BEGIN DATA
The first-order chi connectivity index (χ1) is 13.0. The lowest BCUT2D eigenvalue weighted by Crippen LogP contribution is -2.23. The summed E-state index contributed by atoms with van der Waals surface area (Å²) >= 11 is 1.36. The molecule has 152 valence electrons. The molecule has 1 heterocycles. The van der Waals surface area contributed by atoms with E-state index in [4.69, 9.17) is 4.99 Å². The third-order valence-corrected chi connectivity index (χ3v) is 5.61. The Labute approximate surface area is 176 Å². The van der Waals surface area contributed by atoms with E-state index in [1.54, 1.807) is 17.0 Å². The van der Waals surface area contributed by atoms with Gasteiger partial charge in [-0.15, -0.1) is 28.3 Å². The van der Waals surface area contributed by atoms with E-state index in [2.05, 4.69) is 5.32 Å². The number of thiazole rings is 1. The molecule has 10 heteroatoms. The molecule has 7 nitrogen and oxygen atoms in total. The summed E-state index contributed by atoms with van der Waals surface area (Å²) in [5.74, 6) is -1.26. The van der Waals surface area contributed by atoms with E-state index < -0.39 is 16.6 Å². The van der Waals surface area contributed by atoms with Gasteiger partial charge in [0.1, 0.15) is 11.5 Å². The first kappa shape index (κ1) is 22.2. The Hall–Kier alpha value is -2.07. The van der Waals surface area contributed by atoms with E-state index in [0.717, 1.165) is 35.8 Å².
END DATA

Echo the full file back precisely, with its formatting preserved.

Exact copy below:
The first-order chi connectivity index (χ1) is 13.0. The lowest BCUT2D eigenvalue weighted by Crippen LogP contribution is -2.23. The summed E-state index contributed by atoms with van der Waals surface area (Å²) >= 11 is 1.36. The molecule has 152 valence electrons. The molecule has 1 heterocycles. The van der Waals surface area contributed by atoms with E-state index in [4.69, 9.17) is 4.99 Å². The third-order valence-corrected chi connectivity index (χ3v) is 5.61. The Labute approximate surface area is 176 Å². The van der Waals surface area contributed by atoms with E-state index in [1.54, 1.807) is 17.0 Å². The van der Waals surface area contributed by atoms with Gasteiger partial charge in [-0.15, -0.1) is 28.3 Å². The van der Waals surface area contributed by atoms with E-state index in [2.05, 4.69) is 5.32 Å². The number of thiazole rings is 1. The molecule has 10 heteroatoms. The molecule has 7 nitrogen and oxygen atoms in total. The summed E-state index contributed by atoms with van der Waals surface area (Å²) in [5.74, 6) is -1.26. The van der Waals surface area contributed by atoms with E-state index < -0.39 is 16.6 Å². The van der Waals surface area contributed by atoms with Gasteiger partial charge in [0.1, 0.15) is 11.5 Å². The first kappa shape index (κ1) is 22.2. The Hall–Kier alpha value is -2.07. The van der Waals surface area contributed by atoms with E-state index in [0.717, 1.165) is 35.8 Å².